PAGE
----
The Department of Community Services said in a statement that "youth are being supported to meet the guidelines for self-isolation at the facility and follow the advice of Public Health," and are being offered education and treatment.
The department also said youth "will only transition to another approved placement option when it is appropriate for the youth, and supported by Public Health."
Parental visits for kids in care also affected
The current provincewide lockdown had led to broader distress for children and youth in foster care, as in-person parental visits have been halted in response to public health measures.
"If the best interests of the children are at the forefront of everything we're supposed to do, then how is it in the best interest of the children not to have access to their parents?" said Debbie Reimer, executive director of Kids Action, a family resource centre in Canning that serves the Kings County-East Hants area.
Reimer said she recently spoke with one mother whose visits with their infant child have been moved to Zoom; by contrast, she's supervised in-person custody visits for a parent coming from New Brunswick since the lockdown began.
"Even parents from out of province have access to their children. So why then aren't parents of children and youth who are in care?" Reimer said. "I just think that things could be different, if [the Department of Community Services] wanted them to be."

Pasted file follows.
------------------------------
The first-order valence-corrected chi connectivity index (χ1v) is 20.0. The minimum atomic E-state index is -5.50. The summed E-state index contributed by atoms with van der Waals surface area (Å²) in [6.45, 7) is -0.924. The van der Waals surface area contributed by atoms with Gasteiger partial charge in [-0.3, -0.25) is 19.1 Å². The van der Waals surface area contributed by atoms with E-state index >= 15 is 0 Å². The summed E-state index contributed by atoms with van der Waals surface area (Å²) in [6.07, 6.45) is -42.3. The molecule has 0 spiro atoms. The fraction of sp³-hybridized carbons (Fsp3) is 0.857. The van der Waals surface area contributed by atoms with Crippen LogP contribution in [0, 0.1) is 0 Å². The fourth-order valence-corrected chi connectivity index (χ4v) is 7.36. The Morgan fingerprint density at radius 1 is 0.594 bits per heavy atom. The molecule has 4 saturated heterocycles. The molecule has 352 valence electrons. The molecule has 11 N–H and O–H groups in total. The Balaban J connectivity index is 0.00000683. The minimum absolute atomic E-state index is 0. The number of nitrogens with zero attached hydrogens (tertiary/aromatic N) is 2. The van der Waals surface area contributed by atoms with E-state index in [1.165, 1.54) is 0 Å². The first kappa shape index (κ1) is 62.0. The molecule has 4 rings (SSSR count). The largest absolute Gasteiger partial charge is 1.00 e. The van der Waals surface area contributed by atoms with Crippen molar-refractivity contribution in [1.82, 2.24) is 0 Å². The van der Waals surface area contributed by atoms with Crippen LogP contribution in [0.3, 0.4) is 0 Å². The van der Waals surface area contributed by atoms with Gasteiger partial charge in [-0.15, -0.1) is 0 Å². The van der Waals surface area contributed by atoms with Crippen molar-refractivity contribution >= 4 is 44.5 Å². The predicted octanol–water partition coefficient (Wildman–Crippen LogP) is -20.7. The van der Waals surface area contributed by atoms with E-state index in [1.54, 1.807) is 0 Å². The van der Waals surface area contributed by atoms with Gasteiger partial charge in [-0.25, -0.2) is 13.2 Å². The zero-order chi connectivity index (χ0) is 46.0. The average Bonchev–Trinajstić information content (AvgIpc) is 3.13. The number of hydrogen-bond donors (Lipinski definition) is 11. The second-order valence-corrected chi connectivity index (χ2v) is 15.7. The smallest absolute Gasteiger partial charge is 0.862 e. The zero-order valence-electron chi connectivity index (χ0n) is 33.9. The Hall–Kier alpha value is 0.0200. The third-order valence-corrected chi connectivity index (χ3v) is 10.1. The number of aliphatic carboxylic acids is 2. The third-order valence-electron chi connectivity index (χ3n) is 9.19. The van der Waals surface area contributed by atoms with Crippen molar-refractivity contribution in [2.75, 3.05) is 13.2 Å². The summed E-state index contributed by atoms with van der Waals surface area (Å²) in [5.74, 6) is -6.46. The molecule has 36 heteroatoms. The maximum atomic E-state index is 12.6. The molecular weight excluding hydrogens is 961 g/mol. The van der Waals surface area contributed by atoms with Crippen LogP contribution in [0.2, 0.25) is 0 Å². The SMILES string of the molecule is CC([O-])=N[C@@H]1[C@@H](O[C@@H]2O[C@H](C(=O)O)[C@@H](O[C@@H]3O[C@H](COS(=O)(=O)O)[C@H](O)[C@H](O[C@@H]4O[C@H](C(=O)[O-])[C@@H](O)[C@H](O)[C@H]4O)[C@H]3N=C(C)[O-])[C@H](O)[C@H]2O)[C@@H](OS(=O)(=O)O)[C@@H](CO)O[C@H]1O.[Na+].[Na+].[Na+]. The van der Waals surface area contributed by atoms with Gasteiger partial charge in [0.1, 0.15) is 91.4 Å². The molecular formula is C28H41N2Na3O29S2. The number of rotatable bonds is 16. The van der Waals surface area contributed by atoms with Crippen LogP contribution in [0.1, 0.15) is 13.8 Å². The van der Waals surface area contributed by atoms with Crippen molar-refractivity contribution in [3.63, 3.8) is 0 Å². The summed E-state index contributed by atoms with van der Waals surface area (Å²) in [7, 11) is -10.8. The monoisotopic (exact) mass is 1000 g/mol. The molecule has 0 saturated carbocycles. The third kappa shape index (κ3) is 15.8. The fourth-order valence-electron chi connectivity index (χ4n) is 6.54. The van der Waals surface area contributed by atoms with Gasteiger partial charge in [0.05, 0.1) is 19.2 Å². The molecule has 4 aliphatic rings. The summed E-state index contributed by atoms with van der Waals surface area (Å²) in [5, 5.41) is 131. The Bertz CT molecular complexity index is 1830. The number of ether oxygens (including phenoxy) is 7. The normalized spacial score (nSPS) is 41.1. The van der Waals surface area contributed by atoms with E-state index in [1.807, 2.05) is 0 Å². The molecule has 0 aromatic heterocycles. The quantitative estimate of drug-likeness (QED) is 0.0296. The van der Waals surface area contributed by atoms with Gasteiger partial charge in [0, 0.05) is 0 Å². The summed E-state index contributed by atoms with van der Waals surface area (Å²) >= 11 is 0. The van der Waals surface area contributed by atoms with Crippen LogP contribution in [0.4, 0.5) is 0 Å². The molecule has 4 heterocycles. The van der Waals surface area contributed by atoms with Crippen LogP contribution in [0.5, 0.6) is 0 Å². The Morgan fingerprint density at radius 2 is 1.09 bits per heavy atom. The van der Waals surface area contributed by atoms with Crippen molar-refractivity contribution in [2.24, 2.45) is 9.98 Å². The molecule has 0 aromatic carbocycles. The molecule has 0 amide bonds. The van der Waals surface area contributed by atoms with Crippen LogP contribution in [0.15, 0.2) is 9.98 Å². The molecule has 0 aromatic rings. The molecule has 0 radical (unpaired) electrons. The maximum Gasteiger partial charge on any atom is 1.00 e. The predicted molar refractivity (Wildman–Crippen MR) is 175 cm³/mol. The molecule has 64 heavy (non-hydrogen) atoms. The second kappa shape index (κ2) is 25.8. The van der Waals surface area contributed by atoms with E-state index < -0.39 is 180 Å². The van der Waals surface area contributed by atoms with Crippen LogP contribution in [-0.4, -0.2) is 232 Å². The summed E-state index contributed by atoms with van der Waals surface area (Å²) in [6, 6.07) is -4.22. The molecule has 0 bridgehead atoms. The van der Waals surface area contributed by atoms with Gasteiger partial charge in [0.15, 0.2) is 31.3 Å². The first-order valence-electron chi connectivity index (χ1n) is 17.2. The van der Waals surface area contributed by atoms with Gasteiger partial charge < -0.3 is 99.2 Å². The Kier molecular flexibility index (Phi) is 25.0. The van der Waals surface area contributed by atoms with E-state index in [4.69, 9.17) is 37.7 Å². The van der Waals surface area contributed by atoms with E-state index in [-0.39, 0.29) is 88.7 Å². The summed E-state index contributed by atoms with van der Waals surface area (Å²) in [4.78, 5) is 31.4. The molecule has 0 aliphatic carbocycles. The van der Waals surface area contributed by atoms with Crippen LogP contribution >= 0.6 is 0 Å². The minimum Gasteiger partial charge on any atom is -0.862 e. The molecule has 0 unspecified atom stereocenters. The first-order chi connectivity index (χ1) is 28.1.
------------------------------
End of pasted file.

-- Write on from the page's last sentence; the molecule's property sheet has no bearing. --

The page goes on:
Reimer said while the province seems to have learned some lessons from the first wave — which prevented parental visits until July, raising concerns about the impact of the extended separation on families — she's frustrated the government doesn't seem to have done more in the year since to adapt its approach to facilitating visits.
"I just don't think that it's seen as being really important," she said.
'I have more concerns than I have answers'
Reimer said she's concerned that the interruption in visits may prevent parents from accessing the kind of counselling and programming Community Services requires, which they must complete within a set timeline in order to regain custody of their children.
She also worries about the impact of restrictions on parent-child attachment.
MLA Steve Craig, the Progressive Conservative critic on the legislature's standing committee for community services, said he hasn't been able to ask Community Services about how they've adjusted their operations to respond to the pandemic, because of limitations on the sitting of the legislature.
"I have more concerns than I have answers, at this point," he said.
Nonetheless, he said he has been hearing from families in crisis throughout the past year, many of whom are struggling more because of the pandemic.
"[Public health] restrictions are absolutely necessary, we need to be able to get this under control. But we still have to manage and help people throughout this whole pandemic, we need to be able to find different ways that we can assist."
Community Services said the move to suspend in-person visits and move to virtual visits was made with the safety of children, parents and service providers in mind, and that it was encouraging contact via "multiple mediums, such as phone, FaceTime, Skype, etc. based on what was successfully used when this was in place during the first wave."